"Many of today's austere electronic outfits owe them a considerable debt. Dark Light is disarmingly perky, with some cute production touches - the wasp-cloud synth swarming through World's End, for example, and the growling bass of Love Cuts" (The Wire, 04/2013)

"The idea of a 1980s Factory band fronted by a young, attractive woman in her twenties sounds like a terrible idea on paper, but Dark Light actually demonstrates the absolute opposite. The result is 80s electronica brought smack bang into the 21st century, by a combination of clever updating of the sound to make it relevant today and the pre-requisite of a fantastic set of songs. It respectfully nods to the past, but it's a very forward-looking record. If this record had been produced by a group of young twenty-year old pretty kids in dark clothes, it'd rightly be hailed as a genuine electro-pop classic and Beth lauded as an icon for young girls to look up to. Sadly, that's not how the industry and mainstream press work. However, somehow, against all the odds, Section 25 have produced a genuinely exciting edgy pop record without compromising their history and legacy" (Louder Than War, 02/2013)

"By 2013, Section 25 were an accepted cult favourite (Factory Records fans and those nostalgic for "Madchester" were the bulk of their audience) and a veteran post-punk group (having formed in 1977), but look closer and there's a heartwarming, phoenix-rising-from-the-ashes story to be told. The unromantic long and short of it goes that leader Larry Cassidy passed away in 2010, six years after his wife/bandmate/lead singer Jenny had passed away, and while that all points to the dour, Joy Division side of Factory where everything seemed doomed or cursed, the Cassidys' daughter, Bethany, has ushered the group into the more New Order, more synth pop side of the Factory aesthetic with brilliant, bright dance-pop. To be fair, there were previous clues, like the remix album Retrofit (2010), a bittersweet effort with Larry passing before its completion yet "showing the way" with his re-embracing of the dance beat, along with the masterpiece album From the Hip (1984) and the semi-hit Looking From a Hilltop, which were shiny, dance, and pop, but like everything during the Mach 1 era, almost discreet. The opener here, World's End, holds that same kind of reserve, floating and dreaming with sequencers set on "soft," but My Outrage is identifiable Bethany era, brimming with youth and youthful disdain for crappy boyfriends, all while bleeping and bopping like any happening hipster who is borrowing the best from new wave. Thing is, Beth is backed by a band whose members were there when the wave really was new, and they're family, with Vincent Cassidy and Joanna Cassidy joined by longtime Sectioner Stephen Stringer, all of them providing the rock-solid grooves. Inner Drive is the cool combination of Kraftwerk and Ladytron only a cross-generational group like this could achieve, and if the hooky single Colour Movement Sex & Violence didn't fall off New Order's Power, Corruption & Lies, the next best candidate would be the Killers' Day & Age. Fine songwriting, that kinetic, '80s mix of live and computerised, and a well-designed layout for the album - closing with one more nod to the past - make this effort both a time-warping triumph and a stunning rebirth from the band that always deserved better" (All Music Guide, 02/2013)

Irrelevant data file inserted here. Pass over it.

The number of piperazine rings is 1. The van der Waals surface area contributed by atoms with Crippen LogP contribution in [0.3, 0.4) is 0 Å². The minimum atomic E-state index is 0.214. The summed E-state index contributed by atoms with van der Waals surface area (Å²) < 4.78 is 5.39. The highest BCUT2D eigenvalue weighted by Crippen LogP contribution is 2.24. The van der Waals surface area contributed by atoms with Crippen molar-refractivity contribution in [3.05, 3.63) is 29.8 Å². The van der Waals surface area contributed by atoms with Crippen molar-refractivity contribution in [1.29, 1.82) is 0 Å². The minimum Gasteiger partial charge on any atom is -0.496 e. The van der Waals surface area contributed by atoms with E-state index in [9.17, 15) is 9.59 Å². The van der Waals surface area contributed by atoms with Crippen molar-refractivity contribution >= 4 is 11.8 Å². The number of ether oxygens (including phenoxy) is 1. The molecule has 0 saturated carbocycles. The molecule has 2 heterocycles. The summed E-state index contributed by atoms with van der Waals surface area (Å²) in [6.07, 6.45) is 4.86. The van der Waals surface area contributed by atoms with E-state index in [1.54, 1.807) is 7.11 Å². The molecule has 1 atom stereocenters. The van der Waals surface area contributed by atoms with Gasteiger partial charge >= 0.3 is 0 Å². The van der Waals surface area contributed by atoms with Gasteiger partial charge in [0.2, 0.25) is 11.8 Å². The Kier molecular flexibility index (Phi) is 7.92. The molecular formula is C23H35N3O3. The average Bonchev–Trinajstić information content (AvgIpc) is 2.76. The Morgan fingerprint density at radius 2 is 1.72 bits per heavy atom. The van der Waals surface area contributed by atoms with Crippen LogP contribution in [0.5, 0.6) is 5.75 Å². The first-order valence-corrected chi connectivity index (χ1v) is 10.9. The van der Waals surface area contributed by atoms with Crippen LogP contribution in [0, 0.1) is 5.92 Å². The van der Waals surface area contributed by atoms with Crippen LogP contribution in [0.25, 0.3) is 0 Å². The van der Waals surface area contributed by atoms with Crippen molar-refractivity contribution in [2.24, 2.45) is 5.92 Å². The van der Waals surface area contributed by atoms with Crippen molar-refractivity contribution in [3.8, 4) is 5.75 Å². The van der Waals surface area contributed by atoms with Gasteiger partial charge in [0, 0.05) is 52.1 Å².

"A belter of an album all about hope and moving on, and as wholesome and rewarding as their first" (Flipside, 01/2013)